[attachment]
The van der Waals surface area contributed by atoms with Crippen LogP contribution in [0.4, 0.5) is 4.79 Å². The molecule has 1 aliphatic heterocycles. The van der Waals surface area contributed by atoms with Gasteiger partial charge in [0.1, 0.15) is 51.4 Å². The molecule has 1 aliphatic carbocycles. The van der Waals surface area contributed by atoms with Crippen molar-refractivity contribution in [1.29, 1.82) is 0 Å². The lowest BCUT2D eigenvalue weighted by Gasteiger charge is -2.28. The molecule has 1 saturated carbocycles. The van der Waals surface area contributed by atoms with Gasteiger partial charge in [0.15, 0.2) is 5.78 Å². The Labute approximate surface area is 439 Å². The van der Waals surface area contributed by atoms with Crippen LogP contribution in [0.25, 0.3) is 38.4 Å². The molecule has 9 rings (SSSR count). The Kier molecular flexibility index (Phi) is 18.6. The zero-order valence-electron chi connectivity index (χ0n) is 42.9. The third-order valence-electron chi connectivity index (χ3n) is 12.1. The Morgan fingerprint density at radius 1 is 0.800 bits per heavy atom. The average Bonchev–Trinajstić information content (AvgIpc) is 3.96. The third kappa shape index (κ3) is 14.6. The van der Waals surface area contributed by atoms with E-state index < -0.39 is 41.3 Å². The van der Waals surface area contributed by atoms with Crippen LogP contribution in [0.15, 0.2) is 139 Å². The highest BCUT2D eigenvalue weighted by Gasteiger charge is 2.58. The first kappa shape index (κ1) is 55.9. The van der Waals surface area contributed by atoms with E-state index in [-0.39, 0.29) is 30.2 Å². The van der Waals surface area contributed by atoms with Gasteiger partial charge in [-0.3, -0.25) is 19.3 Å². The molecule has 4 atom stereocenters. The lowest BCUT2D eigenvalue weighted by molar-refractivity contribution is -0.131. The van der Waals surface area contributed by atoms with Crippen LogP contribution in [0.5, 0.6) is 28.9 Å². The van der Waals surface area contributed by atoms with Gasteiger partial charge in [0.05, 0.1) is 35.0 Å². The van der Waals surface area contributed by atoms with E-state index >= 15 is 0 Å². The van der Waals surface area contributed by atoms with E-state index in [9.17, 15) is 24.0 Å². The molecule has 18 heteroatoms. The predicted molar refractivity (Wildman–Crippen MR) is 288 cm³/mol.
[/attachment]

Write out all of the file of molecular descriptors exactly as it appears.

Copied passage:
The van der Waals surface area contributed by atoms with Crippen LogP contribution in [0.4, 0.5) is 4.79 Å². The molecule has 1 aliphatic heterocycles. The van der Waals surface area contributed by atoms with Gasteiger partial charge in [0.1, 0.15) is 51.4 Å². The molecule has 1 aliphatic carbocycles. The van der Waals surface area contributed by atoms with Crippen molar-refractivity contribution in [1.29, 1.82) is 0 Å². The lowest BCUT2D eigenvalue weighted by Gasteiger charge is -2.28. The molecule has 1 saturated carbocycles. The van der Waals surface area contributed by atoms with Gasteiger partial charge in [0.15, 0.2) is 5.78 Å². The Labute approximate surface area is 439 Å². The van der Waals surface area contributed by atoms with Crippen LogP contribution in [0.25, 0.3) is 38.4 Å². The molecule has 9 rings (SSSR count). The Kier molecular flexibility index (Phi) is 18.6. The zero-order valence-electron chi connectivity index (χ0n) is 42.9. The third-order valence-electron chi connectivity index (χ3n) is 12.1. The Morgan fingerprint density at radius 1 is 0.800 bits per heavy atom. The average Bonchev–Trinajstić information content (AvgIpc) is 3.96. The third kappa shape index (κ3) is 14.6. The van der Waals surface area contributed by atoms with E-state index < -0.39 is 41.3 Å². The van der Waals surface area contributed by atoms with Crippen LogP contribution in [0.15, 0.2) is 139 Å². The highest BCUT2D eigenvalue weighted by Gasteiger charge is 2.58. The first kappa shape index (κ1) is 55.9. The van der Waals surface area contributed by atoms with E-state index in [-0.39, 0.29) is 30.2 Å². The van der Waals surface area contributed by atoms with Gasteiger partial charge in [-0.3, -0.25) is 19.3 Å². The molecule has 4 atom stereocenters. The lowest BCUT2D eigenvalue weighted by molar-refractivity contribution is -0.131. The van der Waals surface area contributed by atoms with Crippen LogP contribution in [0.5, 0.6) is 28.9 Å². The van der Waals surface area contributed by atoms with Gasteiger partial charge in [0.05, 0.1) is 35.0 Å². The van der Waals surface area contributed by atoms with E-state index >= 15 is 0 Å². The van der Waals surface area contributed by atoms with E-state index in [9.17, 15) is 24.0 Å². The molecule has 18 heteroatoms. The predicted molar refractivity (Wildman–Crippen MR) is 288 cm³/mol.